Last week, the issue of four-year parliamentary terms surfaced again. Infuriatingly, it is being discussed purely in terms of its convenience for political parties. They’d get so much more time to enact their policies, free of scrutiny or sanction by voters for longer. What’s not for them to like? So far, there has been so sign of what the public would receive in return. More efficiency? Yeah right. But “efficiency” is not your friend.
Almost uniquely among developed countries, New Zealand has a threadbare system of checks and balances. It has a single chamber of Parliament. It has no written Constitution and no entrenched Bill of Rights, thereby limiting the watchdog role of the courts. At best the Supreme Court and/or the Attorney General can declare this or that measure “inconsistent” with the Bill of Rights, and the ruling party can and often does, ignore such advice. On the 2010 decision by the National government to remove convicts’ right to vote that’s exactly what had happened:
The High Court found that the law was an unjustified limit on rights. Indeed, the Attorney-General had already concluded that in his report to Parliament before the law was passed.
So much for that “protection”. In fact, New Zealanders voted in the MMP system to prevent the excesses of majoritarian rule that occurred in the 1980s from ever happening again. Yet even the rules governing MMP inhibit democracy. They require an extremely high threshold of 5% before the public can see its choices reflected in parliamentary representation.
Twice before and at considerable cost, voters have rejected four year terms. If, out of self-interest, the political parties are going to put this proposal up again, the public will need to know what it stands to receive in return. At the very least, the MMP threshold would need to be dropped to say three per cent, or lower. Beforehand, the Bill of Rights, now 30 years old, would need to have been reviewed, and strengthened. And the alleged efficiency gains from a four year term would need to be proven, and not simply stated as a virtue of benefit to all.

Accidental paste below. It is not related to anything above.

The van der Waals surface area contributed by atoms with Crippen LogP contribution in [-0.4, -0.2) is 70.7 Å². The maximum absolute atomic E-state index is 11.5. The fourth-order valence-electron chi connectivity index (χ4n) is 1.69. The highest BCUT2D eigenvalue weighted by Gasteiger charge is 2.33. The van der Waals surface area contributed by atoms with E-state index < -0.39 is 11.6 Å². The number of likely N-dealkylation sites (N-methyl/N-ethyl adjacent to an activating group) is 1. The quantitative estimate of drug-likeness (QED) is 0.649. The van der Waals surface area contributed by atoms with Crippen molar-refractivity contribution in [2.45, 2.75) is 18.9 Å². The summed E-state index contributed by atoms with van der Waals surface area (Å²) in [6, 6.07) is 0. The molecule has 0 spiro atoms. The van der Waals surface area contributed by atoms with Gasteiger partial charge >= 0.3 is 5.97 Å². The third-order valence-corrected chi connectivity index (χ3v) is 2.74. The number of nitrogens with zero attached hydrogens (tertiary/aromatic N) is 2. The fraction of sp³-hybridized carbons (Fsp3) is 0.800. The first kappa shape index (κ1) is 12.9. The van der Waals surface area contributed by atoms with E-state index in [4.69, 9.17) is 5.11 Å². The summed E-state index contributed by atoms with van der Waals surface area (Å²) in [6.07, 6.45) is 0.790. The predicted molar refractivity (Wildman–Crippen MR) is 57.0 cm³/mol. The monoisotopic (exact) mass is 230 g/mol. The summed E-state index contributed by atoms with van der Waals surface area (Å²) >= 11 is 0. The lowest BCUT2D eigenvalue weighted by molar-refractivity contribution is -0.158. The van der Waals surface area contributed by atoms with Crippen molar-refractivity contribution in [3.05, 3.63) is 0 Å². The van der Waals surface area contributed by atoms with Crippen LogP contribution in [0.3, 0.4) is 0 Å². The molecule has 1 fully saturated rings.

Yes, we are among the few developed countries to have only a three year parliamentary term. But that’s mainly because we are also among the few developed countries with such paltry checks and balances on the power of the Executive. A three year term is our best protection against political excess. We shouldn’t just give it away, for free.
Talking of checks and balances..,so far, the media coverage of the attempts by the Trump administration to undermine the US election has focused on Trump’s efforts to discredit mail-in voting, and to cripple the ability of the US Postal Service to handle the mail traffic this will involve. Less attention has been given to the role of the courts. At best, the focus has existed has been almost exclusively on the Senate’s ratification of the Amy Coney Barrett nomination to the Supreme Court.
True, Barrett’s confirmation will create a 6-3 conservative majority on the Supreme Court that will endanger the1973 Roe v Wade precedent on which the right to abortion is based. Unfortunately, that grave concern has overshadowed the extent to which the Trump administration has been quietly stacking the lower courts with appointments that pose a serious threat to US democracy. Systematically, voting rights across the United States are being undermined.